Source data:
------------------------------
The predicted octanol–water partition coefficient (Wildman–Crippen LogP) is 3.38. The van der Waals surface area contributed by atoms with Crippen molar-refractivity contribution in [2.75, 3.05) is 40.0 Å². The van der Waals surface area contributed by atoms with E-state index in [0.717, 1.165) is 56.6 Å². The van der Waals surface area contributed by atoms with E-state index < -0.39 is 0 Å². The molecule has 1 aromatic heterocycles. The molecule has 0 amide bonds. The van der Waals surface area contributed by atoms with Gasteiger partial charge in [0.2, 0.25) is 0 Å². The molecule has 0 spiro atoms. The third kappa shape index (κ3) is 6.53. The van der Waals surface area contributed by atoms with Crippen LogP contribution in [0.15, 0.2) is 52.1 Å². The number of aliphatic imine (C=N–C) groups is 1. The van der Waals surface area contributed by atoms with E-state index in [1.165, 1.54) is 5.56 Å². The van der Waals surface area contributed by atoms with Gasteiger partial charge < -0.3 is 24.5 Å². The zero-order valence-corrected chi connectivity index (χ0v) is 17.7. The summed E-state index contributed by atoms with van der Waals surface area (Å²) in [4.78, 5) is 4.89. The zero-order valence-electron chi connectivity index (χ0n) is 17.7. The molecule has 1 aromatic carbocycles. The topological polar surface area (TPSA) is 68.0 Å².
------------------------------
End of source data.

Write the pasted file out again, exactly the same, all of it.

The predicted octanol–water partition coefficient (Wildman–Crippen LogP) is 3.38. The van der Waals surface area contributed by atoms with Crippen molar-refractivity contribution in [2.75, 3.05) is 40.0 Å². The van der Waals surface area contributed by atoms with E-state index in [0.717, 1.165) is 56.6 Å². The van der Waals surface area contributed by atoms with E-state index < -0.39 is 0 Å². The molecule has 1 aromatic heterocycles. The molecule has 0 amide bonds. The van der Waals surface area contributed by atoms with Gasteiger partial charge in [0.2, 0.25) is 0 Å². The molecule has 0 spiro atoms. The third kappa shape index (κ3) is 6.53. The van der Waals surface area contributed by atoms with Crippen LogP contribution in [0.15, 0.2) is 52.1 Å². The number of aliphatic imine (C=N–C) groups is 1. The van der Waals surface area contributed by atoms with E-state index in [1.165, 1.54) is 5.56 Å². The van der Waals surface area contributed by atoms with Gasteiger partial charge < -0.3 is 24.5 Å². The zero-order valence-corrected chi connectivity index (χ0v) is 17.7. The summed E-state index contributed by atoms with van der Waals surface area (Å²) in [4.78, 5) is 4.89. The zero-order valence-electron chi connectivity index (χ0n) is 17.7. The molecule has 1 aromatic carbocycles. The topological polar surface area (TPSA) is 68.0 Å².